Australian coins
From left to right: 5 cents, 10 cents, 20 cents, 50 cents, 1 dollar, 2 dollars

The fact that I’m in an entirely different country completely justifies my need to experience everything in Melbourne that I can get my hands on…right? What’s the point of travelling almost 8,000 miles around the world without spending that $100 bill for a relaxing wine tour in the famous Yarra Valley and a classy good time? The initial fees of airfare and tuition seemed really daunting back when I was still in California preparing to go abroad. But I would be kidding myself if I said that my expenditures accumulated here in the last few months didn’t cost me a pretty 5 cents (the Aussie 5-cent coin is the symbolic equivalent of an American penny). So to compensate for my uncontrollable purchases of that Woolie’s double chocolate muffin or the freshly-baked biscuits from Queen Vic’s Market, I found myself a job.

Co-workers in Australia
A few of my co-workers and I enjoying our hard-earned ice cream bars after a relentless storm of hungry customers one night!

When my friends and family back home found out that I started waitressing part-time once I landed in Melbourne, all of the questions immediately poured in: “How did you get it? You literally just arrived in Australia! Do you even have time? Don’t you want to enjoy your time abroad?” Of course I want to enjoy my time here in Melbourne, but as an intense foodie and lover of live music, such experiences can be quite pricey. Adding up the additional costs of that doctor’s appointment I had last week and the ticket I bought to Matt Corby’s live concert, I can proudly say that I earned my way to those benefits. Melbourne is home to the most eclectic array of bars and pubs, distinctive restaurants, and performer’s central to all sorts of musicians and artists, so I made it my mission to truly indulge in everything this city has to offer.

Working while studying abroad
This is “my turf” where I prepare the drinks and work my waitressing magic!

Many people are also curious about my job-hunting process here in Australia, so I’ve listed my own “Six Steps” (in tribute to this being my sixth blog post!) below:

1)    Polish the resume. The week before classes start, print 20 copies even though you think that’s far too many. It’s not.

2)    Explore. Walk into restaurants and stores with open positions posted on the window.

3)    Smile. Try to make a lasting impression on the managers even though you’re only going to be in Melbourne for 5 months.

4)    Hope. Play the waiting game and cross your fingers that someone will call you back especially since you’ve spent your entire day getting lost in Melbourne.

5)    CELEBRATE, but be quick on your feet when a restaurant calls you in for a trial day.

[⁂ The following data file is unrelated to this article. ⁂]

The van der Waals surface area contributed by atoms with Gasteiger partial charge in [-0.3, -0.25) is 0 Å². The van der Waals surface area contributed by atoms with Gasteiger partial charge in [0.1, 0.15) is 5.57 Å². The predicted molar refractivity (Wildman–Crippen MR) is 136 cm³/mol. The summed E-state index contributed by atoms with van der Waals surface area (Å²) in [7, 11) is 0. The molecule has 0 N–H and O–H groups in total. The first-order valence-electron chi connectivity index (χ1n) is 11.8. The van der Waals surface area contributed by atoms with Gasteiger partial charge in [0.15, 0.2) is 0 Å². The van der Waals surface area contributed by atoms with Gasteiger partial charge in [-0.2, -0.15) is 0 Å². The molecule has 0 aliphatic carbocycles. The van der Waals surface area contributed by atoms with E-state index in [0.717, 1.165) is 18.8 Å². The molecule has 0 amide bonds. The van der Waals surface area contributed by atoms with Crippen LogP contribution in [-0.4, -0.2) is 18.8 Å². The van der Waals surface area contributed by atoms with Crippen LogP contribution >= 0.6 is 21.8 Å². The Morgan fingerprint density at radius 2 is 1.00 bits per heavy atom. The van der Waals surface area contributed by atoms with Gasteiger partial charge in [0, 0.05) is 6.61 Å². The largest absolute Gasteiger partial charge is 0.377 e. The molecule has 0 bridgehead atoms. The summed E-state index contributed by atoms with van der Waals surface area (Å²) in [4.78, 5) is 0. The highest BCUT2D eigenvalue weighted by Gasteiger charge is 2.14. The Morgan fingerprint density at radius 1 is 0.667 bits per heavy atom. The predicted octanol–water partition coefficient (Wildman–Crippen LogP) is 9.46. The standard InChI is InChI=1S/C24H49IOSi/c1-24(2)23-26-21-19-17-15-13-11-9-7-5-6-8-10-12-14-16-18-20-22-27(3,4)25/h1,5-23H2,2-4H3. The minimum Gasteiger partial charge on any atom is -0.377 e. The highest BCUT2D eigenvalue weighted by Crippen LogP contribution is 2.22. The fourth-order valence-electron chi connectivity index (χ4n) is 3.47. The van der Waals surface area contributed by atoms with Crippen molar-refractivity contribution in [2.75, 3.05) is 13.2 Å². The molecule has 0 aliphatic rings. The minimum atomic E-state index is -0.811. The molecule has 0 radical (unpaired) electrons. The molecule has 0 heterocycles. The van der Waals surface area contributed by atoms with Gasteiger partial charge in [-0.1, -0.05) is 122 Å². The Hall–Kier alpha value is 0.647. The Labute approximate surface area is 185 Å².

6)    Commit. Continue working for them because the coworkers, managers, and environment remind you of home and are all worth your tireless energy!

Free food while studying abroad
I wish I could show you all of the meals that our “Mum” cooked for us, but we ate a range of Laotian, Vietnamese, Chinese, and Malaysian foods. This is the dumpling noodle soup and spring onion pancake we sell at the restaurant.

In addition to the fact that I’m getting paid to do something that I love—interacting with people and providing a friendly food experience, there are a whole list of advantages to working in a restaurant. Especially when I first arrived in Melbourne, I found that learning the cash register helped me grasp a better understanding of the Aussie currency, as I was forced to work at a quick pace. Within days, I soon felt that my diverse range of coworkers and managers were like family in our tight-knit community I looked forward to seeing every shift. Even though the free meals I receive will be hard to beat, my favorite part of working there is the customers. I have met and befriended such a diverse range of dumpling-lovers from Chile, Germany, Spain, Australia, and even California! Working while studying abroad is truly an experience I would never replace, and I will cherish the fun, sweaty, and sometimes stressful times for the rest of my life.

Co-workers in Australia
After three months of working together, my hilarious and hard-working co-workers have essentially become my Melbourne family. We’ve suffered steam burns, knife cuts, diva customers, and reveled in the simple joys of tips through thick and thin. Thank you to everyone I interacted with through my job and the life experience I gained working abroad in hospitality!

Jodi Huang is a student at the University of California, San Diego and a TEAN Featured Blogger. Jodi is currently studying abroad with TEAN in Melbourne, Australia.